Sunday, May 1, 2016

Reading in April 2016

In April I read seven books; six of them were crime fiction. The seventh book was True Grit by Charles Portis, a novel of the American West set in the years following the Civil War, the early 1870s.

The six books of crime fiction I read were:

  • The Defection of A. J. Lewinter by Robert Littell
  • Call for the Dead by John le Carre
  • Trouble on the Thames by Victor Bridges
  • Sweet Silver Blues by Glen Cook
  • The Big Clock by Kenneth Fearing
  • Moonraker by Ian Fleming

Of the six crime fiction books, four can be categorized as spy fiction. Two of the spy stories (Trouble on the Thames and Moonraker) were more adventurous and not so bleak as the other two (The Defection of A. J. Lewinter and Call for the Dead). April was a great reading month, with a lot of variety, even with the preponderance of spy fiction.

Sweet Silver Blues by Glen Cook  is a cross-genre book, combining fantasy and a detective novel. It is the first novel in a series of fourteen books, written between 1987 and 2013, so I would say the series has been fairly successful. Glen Cook has written many books of science fiction and fantasy, but he is most well known for his Black Company fantasy series.

True Grit by Charles Portis, published in 1968,  was one of my favorite reads of the month. This type of book is not one I would normally read. In early April, when we decided to get a copy of the 2010 film adaptation, I decided I wanted to read the book first. (I had never seen the adaptation starring John Wayne and Kim Darby.) So I quickly acquired a copy of the book and read it almost as soon as it arrived.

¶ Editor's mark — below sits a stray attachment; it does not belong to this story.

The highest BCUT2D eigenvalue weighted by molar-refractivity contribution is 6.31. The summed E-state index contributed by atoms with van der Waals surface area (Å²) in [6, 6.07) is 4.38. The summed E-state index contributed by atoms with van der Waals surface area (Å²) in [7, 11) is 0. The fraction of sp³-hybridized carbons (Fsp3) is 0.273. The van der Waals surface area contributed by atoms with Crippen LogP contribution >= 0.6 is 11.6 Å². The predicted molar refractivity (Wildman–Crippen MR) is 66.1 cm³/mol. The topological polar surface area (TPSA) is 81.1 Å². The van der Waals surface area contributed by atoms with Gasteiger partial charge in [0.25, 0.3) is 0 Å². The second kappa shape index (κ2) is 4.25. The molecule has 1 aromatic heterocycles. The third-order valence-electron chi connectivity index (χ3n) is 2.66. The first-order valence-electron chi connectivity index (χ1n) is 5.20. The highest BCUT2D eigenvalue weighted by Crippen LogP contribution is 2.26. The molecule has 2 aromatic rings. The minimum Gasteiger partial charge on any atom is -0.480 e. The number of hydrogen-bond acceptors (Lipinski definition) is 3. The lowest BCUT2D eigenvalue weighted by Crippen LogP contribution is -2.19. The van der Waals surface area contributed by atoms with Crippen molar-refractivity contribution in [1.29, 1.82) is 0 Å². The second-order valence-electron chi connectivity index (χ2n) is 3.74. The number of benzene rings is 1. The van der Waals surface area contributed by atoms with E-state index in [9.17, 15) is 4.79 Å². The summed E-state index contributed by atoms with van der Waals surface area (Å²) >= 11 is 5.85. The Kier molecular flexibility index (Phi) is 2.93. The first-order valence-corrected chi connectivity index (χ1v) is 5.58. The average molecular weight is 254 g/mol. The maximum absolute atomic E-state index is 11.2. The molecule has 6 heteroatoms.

If you are not familiar with the story, this is from the summary on the back of my edition:
True Grit tells the story of Mattie Ross, who is just fourteen years of age when a coward going by the name of Tom Chaney shoots her father down in Fort Smith, Arkansas, and robs him of his life, his horse, and $150 in cash. Mattie leaves home to avenge her father's blood. With the one-eyed Rooster Cogburn, the meanest available U.S. Marshal, by her side, Mattie pursues the homicide into Indian Territory.


My favorite crime fiction read of the month was The Big Clock by Kenneth Fearing, published in 1946. I had seen the movie starring Ray Milland and Charles Laughton within the last few months, and after reading the book we watched it again. Both book and movie are good but there are significant differences. The book has an unusual narrative structure; each chapter is told from the first person point of view, but there are several narrators. Most of the story is told from the point of view of the main character, George Stroud, but several other characters narrate at least one chapter.

The Crime Fiction Pick of the Month meme is hosted at Mysteries in Paradise. Bloggers link to summary posts for the month, and identify a favorite crime fiction read for the month.

14 comments:

  1. I loved the John Wayne/Kim Darby version of True Grit but have not seen the more modern one. It's never occurred to me to read the book but now I quite fancy the idea. LOL! I'll have to see if I can find a copy. A good reading month for you.

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    1. True Grit is a wonderful book, Cath. The story overall is good, and I love the ending, but the best part is the central character of Mattie and the way she tells the story.